Postacute Care after Pediatric Hospitalizations for a Primary Mental Health Condition

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Abstract

Objectives

To determine the proportion of US children hospitalized for a primary mental health condition who are discharged to postacute care (PAC); whether PAC discharge is associated with demographic, clinical, and hospital characteristics; and whether PAC use varies by state.

Study design

Retrospective cohort study of a nationally representative sample of US acute care hospitalizations for children ages 2-20 years with a primary mental health diagnosis, using the 2009 and 2012 Kids' Inpatient Databases. Discharge to PAC was used as a proxy for transfer to an inpatient mental health facility. We derived adjusted logistic regression models to assess the association of patient and hospital characteristics with discharge to PAC.

Results

In 2012, 14.7% of hospitalized children (n = 248 359) had a primary mental health diagnosis. Among these, 72% (n = 178 214) had bipolar disorder, depression, or psychosis, of whom 4.9% (n = 8696) were discharged to PAC. The strongest predictors of PAC discharge were homicidal ideation (aOR, 24.9; 96% CI, 4.1-150.4), suicide and self-injury (aOR, 15.1; 95% CI, 11.7-19.4), and substance abuse–related medical illness (aOR, 5.0; 95% CI, 4.5-5.6). PAC use varied widely by state, ranging from 2.2% to 36.3%.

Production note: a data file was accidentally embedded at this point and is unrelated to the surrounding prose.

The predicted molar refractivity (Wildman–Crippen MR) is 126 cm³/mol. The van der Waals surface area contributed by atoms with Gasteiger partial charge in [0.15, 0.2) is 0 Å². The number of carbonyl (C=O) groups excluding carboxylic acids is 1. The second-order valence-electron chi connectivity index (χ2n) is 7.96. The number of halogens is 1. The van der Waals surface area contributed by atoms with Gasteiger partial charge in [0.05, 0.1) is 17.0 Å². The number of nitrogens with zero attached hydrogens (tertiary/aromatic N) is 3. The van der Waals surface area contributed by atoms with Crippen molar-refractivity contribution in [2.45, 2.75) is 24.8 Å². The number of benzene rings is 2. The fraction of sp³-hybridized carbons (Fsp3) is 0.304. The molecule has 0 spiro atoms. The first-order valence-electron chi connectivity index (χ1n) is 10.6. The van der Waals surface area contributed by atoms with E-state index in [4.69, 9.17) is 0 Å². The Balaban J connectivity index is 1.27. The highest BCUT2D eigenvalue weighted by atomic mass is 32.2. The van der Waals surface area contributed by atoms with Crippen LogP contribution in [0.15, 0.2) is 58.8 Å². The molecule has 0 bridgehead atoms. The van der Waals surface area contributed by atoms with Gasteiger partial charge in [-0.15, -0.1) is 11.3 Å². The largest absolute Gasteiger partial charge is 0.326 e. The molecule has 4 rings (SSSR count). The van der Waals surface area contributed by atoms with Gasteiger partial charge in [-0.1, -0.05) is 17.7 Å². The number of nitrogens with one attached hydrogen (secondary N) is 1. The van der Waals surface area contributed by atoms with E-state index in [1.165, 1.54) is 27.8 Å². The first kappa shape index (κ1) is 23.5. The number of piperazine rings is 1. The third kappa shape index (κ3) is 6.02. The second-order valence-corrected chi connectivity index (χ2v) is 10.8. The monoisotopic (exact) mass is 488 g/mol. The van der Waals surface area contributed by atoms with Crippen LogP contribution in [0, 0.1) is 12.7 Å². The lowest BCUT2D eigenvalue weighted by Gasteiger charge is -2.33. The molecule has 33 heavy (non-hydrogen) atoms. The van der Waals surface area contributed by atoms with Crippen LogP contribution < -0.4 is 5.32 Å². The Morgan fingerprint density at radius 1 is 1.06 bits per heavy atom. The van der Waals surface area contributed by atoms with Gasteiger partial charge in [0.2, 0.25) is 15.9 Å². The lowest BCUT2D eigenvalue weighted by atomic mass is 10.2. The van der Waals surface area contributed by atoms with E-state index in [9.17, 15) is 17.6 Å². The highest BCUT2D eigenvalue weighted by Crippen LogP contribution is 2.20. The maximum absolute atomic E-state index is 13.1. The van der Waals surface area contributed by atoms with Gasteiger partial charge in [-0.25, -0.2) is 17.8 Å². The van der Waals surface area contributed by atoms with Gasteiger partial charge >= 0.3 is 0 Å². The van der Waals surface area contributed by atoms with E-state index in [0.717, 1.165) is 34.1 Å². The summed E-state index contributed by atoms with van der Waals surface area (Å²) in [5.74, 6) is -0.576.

Conclusions

The majority of children hospitalized primarily for a mood disorder or psychosis were not discharged to PAC, and safety-related conditions were the primary drivers of the relatively few PAC discharges. There was substantial state-to-state variation. Target areas for quality improvement include improving access to PAC for children hospitalized for mood disorders or psychosis and equitable allocation of appropriate PAC resources across states.

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